What is a 1e pension plan (pillar 1e)?| Updated: |
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I have talked in detail about the retirement system in Switzerland, the so-called three pillars. However, I have not yet talked about a not well-known part of this system: 1e pension plans.
In this article, I want to cover in detail 1e pension plans. These pension plans are sometimes called pillar 1e. We will see what it is all about, who can profit from it, and more!
1e Pension Plans
In Switzerland, most people are aware of the existence of the three pillars, even if many people are not entirely knowledgeable about them. However, most people do not know about the 1e pension plans or pillar 1e. The reason is simple: it is reserved for people with a very high salary. Let’s see how.
While the name is 1e, it is closer to the second pillar than the first one. A 1e pension plan covers a salary higher than 1.5 times the maximum coordinated salary (86’040). So, the 1e pension plan will cover the salaries between 129’060 CHF and 860’400 (maximum covered by the second pillar). Therefore, if you have a salary lower than that, you cannot profit from a 1e pension plan.
Another reason people do not know about it is that employees cannot choose to invest in 1e pension plans. It is up to the employer to provide a 1e plan for their employees. So, even if your salary is higher than this limit, your employer would still have to enroll you in such a plan for you to profit.
It is important to note that people with a 1e have both a 1e and a second pillar. If you are eligible for a 1e pension plan, only the part of your salary higher than 129’060 CHF will contribute to the 1e plan. The rest will go as usual to the second pillar.
As for contributions, they are the same as the second pillar. You generally contribute some percentage of your income each month to the second pillar. And your employer contributes some percentage as well. The same is true for your 1e pension plan. The difference is that your contribution is split between your second pillar and your 1e pension plan.
For these two reasons, most people do not know about this pillar.
Advantages of the 1e pension plan
While not well-known, this pillar is very interesting for employees.
Indeed, employees enrolled in a 1e pension plan can choose their investment strategy. Where most second pillar pension funds are extremely conservative and have extremely low returns, a 1e fund can be much more aggressive and yield nice returns in the long term.
This can make a major difference in the long-term for your retirement assets.
This also makes the 1e pension plan very interesting for additional contributions to the second pillar. With the second pillar, additional contributions are not great since the returns on (most) second pillars are really bad. But if the money is invested heavily, the second pillar contributions become as interesting as the third pillar contributions, but with a much higher limit per year.
On the other hand, since your assets are invested, there is no guaranteed interest rate. So, not only are the returns not guaranteed, but you can actually lose money in your retirement assets. So, you need to choose your investment strategy according to your risk capacity and asset allocation.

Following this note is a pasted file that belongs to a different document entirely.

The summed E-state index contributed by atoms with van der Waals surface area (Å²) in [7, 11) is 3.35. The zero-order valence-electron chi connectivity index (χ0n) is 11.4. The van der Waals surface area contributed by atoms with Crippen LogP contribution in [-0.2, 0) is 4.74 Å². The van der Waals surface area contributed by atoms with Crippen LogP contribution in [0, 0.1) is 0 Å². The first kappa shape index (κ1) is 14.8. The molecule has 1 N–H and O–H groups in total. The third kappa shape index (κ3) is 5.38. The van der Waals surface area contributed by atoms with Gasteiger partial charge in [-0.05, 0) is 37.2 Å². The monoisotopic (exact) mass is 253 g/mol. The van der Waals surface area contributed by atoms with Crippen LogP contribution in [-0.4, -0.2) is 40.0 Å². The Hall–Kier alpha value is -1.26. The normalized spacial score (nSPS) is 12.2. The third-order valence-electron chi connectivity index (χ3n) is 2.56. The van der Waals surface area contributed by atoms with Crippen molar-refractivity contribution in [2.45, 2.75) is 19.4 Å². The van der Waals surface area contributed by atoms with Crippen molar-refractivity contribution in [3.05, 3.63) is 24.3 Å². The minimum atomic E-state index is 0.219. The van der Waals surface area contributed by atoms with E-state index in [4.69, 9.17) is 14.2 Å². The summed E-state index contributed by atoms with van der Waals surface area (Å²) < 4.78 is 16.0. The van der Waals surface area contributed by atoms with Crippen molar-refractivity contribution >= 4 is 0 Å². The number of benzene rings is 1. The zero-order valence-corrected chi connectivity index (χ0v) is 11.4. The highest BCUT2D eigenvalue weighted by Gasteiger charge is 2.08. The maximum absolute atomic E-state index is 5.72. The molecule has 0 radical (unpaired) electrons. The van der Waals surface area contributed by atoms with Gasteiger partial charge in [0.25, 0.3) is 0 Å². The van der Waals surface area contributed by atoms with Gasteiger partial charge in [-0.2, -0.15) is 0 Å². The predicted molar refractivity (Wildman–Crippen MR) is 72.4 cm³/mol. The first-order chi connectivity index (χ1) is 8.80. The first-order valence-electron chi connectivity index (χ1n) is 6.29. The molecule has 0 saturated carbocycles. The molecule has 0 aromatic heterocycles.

There are also advantages for employers since this could make them more attractive on the job market.
As of 2020, there was about 5 billion CHF managed in 1e pension plans in Switzerland. While these plans have existed since 2006, they only started becoming popular since 2017 because, before that, the pension funds had to bear the losses, making this plan unattractive for fund providers. But now, employees are bearing the losses (and profits, of course), so more and more providers are offering such plans.
Disadvantages of 1e pension plans
There are a few disadvantages to these 1e pension plans.
The first disadvantage is that very few people can profit from it. Even in Switzerland, most people will not have access to a 1e because of the high salary required. And even if they have the necessary salary, their employer may not offer this option.
The second disadvantage is that a 1e pension plan will tie you to an employer. Indeed, when you change employer, you will have to transfer these assets to a new provider. It means that you will be forced to sell these assets. If this happens at the wrong time in the stock market, it could be detrimental. If you are transferring to a vested benefits account, it may be easier since they will be reinvested again. But if you transfer to another employer, they will likely be poorly invested again (unless the new employer has a good 1e again).
But there are a few exceptions to this disadvantage.
- If you transfer from one employer to another and they both use the same 1e foundation, it should be possible to transfer your shares directly. This is possible with Finpension 1e, for instance.
- Some 1e foundations also have vested benefits accounts. And these foundations often have a path between the 1e and the vested benefits accounts. For instance, you could transfer the shares directly from Finpension 1e to Finpension Vested Benefits.
There are a few other differences between the standard second pillar and the 1e pension plan.